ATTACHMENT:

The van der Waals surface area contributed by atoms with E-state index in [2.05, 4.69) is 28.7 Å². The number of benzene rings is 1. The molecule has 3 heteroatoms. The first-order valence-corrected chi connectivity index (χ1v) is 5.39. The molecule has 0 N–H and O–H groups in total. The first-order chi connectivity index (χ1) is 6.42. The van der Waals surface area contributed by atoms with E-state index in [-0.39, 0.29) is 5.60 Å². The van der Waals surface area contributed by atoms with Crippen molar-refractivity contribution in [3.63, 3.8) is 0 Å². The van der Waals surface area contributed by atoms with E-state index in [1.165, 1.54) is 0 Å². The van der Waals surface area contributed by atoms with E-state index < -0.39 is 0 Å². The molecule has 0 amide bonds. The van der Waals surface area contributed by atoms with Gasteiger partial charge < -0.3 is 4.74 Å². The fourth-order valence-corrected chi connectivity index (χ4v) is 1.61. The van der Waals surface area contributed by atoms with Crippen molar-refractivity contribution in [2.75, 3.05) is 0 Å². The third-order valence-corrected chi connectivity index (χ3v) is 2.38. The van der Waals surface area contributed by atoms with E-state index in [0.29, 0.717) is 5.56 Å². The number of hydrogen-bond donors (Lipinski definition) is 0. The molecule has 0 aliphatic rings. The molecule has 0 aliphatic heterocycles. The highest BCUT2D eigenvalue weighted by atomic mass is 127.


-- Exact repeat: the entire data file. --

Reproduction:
The van der Waals surface area contributed by atoms with E-state index in [2.05, 4.69) is 28.7 Å². The number of benzene rings is 1. The molecule has 3 heteroatoms. The first-order valence-corrected chi connectivity index (χ1v) is 5.39. The molecule has 0 N–H and O–H groups in total. The first-order chi connectivity index (χ1) is 6.42. The van der Waals surface area contributed by atoms with E-state index in [-0.39, 0.29) is 5.60 Å². The van der Waals surface area contributed by atoms with Crippen molar-refractivity contribution in [3.63, 3.8) is 0 Å². The van der Waals surface area contributed by atoms with E-state index in [1.165, 1.54) is 0 Å². The van der Waals surface area contributed by atoms with E-state index < -0.39 is 0 Å². The molecule has 0 amide bonds. The van der Waals surface area contributed by atoms with Gasteiger partial charge < -0.3 is 4.74 Å². The fourth-order valence-corrected chi connectivity index (χ4v) is 1.61. The van der Waals surface area contributed by atoms with Crippen molar-refractivity contribution in [2.75, 3.05) is 0 Å². The third-order valence-corrected chi connectivity index (χ3v) is 2.38. The van der Waals surface area contributed by atoms with E-state index in [0.29, 0.717) is 5.56 Å². The number of hydrogen-bond donors (Lipinski definition) is 0. The molecule has 0 aliphatic rings. The molecule has 0 aliphatic heterocycles. The highest BCUT2D eigenvalue weighted by atomic mass is 127.